Two men left this bread and cake
. . . . . .
From this time the story shall be told as far as possible in extracts from Rupert Brooke's letters xlito his friends, from which his character will appear far more vividly, and on the whole more clearly, than from anything that could be written about it. But the picture thus given must for various reasons be incomplete, and perhaps misleading; and a few touches must here be added, to be borne in mind while the letters are read.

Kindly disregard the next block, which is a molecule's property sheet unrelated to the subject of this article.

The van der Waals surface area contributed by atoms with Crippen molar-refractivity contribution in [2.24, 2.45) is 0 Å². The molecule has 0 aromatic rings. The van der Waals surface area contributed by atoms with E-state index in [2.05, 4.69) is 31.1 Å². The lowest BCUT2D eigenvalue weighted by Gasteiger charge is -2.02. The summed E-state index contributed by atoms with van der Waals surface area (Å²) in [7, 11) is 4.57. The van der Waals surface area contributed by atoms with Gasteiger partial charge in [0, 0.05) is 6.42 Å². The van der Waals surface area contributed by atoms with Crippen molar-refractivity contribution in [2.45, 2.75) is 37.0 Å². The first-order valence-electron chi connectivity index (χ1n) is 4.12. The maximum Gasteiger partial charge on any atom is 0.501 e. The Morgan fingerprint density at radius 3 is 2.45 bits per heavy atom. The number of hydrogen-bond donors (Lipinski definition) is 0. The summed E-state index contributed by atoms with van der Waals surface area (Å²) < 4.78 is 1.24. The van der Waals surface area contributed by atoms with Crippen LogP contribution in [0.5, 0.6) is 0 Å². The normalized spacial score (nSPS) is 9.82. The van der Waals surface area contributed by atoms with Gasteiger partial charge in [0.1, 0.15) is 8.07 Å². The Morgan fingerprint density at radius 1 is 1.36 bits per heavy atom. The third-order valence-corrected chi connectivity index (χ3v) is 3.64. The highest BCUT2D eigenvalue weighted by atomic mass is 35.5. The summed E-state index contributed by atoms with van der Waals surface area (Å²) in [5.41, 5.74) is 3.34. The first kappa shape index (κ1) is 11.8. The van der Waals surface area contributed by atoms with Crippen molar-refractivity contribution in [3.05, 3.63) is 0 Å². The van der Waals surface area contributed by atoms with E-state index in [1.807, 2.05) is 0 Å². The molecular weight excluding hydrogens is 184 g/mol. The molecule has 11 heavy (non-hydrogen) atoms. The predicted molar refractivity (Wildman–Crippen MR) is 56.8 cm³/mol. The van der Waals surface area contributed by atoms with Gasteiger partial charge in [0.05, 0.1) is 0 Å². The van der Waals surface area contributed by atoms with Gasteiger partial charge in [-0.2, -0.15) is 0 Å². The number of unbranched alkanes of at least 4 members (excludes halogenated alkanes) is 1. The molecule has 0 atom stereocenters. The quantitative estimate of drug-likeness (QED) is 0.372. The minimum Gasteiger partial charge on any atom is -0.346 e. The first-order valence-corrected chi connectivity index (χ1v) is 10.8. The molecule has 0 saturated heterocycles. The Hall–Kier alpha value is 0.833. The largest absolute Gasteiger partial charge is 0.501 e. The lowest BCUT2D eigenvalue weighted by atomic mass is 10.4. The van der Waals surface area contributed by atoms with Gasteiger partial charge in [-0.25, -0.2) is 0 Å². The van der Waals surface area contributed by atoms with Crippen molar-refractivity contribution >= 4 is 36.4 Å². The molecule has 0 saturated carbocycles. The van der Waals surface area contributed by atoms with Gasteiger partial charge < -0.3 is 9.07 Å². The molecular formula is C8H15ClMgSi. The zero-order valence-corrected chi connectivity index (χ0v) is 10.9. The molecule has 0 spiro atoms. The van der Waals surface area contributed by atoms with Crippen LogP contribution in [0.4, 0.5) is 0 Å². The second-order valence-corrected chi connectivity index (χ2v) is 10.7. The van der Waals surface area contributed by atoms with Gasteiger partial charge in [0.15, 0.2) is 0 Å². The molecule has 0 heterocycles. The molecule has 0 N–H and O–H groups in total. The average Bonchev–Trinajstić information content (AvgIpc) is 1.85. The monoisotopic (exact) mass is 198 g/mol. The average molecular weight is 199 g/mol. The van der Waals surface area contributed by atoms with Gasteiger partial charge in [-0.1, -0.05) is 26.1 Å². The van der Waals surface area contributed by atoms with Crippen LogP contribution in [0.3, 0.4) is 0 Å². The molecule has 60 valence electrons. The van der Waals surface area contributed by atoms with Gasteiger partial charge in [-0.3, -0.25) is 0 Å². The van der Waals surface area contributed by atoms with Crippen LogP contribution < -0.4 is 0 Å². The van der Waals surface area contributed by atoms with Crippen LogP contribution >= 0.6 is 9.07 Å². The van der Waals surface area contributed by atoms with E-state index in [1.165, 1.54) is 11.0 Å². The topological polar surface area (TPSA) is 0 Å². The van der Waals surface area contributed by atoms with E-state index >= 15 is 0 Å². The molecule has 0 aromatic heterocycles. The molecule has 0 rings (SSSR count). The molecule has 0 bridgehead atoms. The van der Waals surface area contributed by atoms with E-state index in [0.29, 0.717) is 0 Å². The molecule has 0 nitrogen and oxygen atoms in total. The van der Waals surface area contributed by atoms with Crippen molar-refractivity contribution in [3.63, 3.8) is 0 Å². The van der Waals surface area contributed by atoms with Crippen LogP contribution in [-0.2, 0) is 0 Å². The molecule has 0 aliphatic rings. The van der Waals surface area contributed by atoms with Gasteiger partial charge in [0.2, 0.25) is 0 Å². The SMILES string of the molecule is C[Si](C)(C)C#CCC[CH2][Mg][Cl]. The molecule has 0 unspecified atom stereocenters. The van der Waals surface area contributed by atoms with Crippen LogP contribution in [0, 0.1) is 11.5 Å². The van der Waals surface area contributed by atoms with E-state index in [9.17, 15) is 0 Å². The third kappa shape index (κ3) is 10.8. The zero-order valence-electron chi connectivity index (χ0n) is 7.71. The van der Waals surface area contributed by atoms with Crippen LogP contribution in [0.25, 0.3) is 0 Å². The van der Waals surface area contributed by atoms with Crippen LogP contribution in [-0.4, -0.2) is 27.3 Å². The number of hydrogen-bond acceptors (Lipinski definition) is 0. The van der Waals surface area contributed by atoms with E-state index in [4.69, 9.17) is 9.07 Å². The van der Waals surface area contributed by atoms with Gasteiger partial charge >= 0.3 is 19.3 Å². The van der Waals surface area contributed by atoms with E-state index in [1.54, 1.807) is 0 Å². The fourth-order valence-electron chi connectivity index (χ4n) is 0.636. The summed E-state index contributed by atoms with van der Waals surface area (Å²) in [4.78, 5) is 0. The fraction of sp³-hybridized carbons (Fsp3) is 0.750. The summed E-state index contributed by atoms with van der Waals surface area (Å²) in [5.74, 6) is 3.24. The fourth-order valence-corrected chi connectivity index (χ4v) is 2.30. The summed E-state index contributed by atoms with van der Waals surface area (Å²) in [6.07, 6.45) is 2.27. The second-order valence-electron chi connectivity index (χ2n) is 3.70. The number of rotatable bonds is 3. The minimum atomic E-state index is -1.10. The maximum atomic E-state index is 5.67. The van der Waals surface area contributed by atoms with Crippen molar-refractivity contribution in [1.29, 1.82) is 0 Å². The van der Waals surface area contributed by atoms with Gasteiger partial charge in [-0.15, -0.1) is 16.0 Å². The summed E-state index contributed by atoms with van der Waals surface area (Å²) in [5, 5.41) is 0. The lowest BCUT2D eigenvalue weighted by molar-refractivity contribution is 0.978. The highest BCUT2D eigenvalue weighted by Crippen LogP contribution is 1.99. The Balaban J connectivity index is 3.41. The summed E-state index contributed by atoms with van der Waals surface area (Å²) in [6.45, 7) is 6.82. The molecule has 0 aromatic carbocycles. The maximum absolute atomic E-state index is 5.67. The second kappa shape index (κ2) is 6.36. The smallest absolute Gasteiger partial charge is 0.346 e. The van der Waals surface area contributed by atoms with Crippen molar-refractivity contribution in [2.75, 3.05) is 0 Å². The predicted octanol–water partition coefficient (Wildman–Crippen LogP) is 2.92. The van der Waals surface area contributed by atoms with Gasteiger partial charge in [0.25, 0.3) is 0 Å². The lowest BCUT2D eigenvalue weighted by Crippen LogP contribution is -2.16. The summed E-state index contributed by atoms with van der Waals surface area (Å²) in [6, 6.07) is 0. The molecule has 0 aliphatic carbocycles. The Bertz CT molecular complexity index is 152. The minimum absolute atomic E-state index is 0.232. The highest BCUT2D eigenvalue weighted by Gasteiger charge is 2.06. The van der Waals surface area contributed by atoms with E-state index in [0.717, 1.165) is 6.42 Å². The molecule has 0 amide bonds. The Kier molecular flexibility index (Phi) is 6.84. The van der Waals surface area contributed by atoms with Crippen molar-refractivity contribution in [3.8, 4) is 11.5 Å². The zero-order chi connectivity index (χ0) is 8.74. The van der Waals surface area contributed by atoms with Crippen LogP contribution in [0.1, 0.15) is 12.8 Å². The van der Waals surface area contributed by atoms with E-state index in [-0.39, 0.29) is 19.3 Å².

They might, for instance, give the idea of self-absorption. Self-conscious he was, self-examining, and self-critical, to the last degree; but hardly ever self-absorbed. The extracts cannot show his continual helpfulness and serviceableness to his friends, both in large matters which are too private, and in details which are too trivial, to be chronicled. "There was a deep-seated generosity in him," says Mrs Cornford, "at once sensible and tender. I used to think that the real reason the charm of his face struck people so greatly was because its clearness and fairness were not simply a happy accident of youth, but expressed this innate quality in him. . . . . . . He was endlessly kind in helping me with my verses (except that kindness seems the wrong word, because he did it as a matter of course). He would sit for an hour or two at a time, generally on the ground, frowning and biting the end of his pencil and scribbling little notes on the margin before we talked. Of the better things he would only say 'I like that,' or 'That's good.' I can't imagine him using a word of that emotional jargon in which people usually talk or write of poetry. He made it feel more like carpentering." Here we see him as he often was, just simple and serious, full of xliithe business of the moment. Indeed he was very restful to be with. The eager, working, excited brain which shows in the letters, incessantly registering, assimilating, juggling with, sensations and impressions, hid its thrills under an appearance almost of placidity. He never 'put himself forward,' and seldom took the lead, in conversation; someone spoke of 'the beauty of his eyes looking steadily and without mocking into quite ordinary talk.' But he was 'noticing' all the time; he had the power which women are supposed to have of knowing everything that is going on in the room; and he seemed never to forget the smallest detail.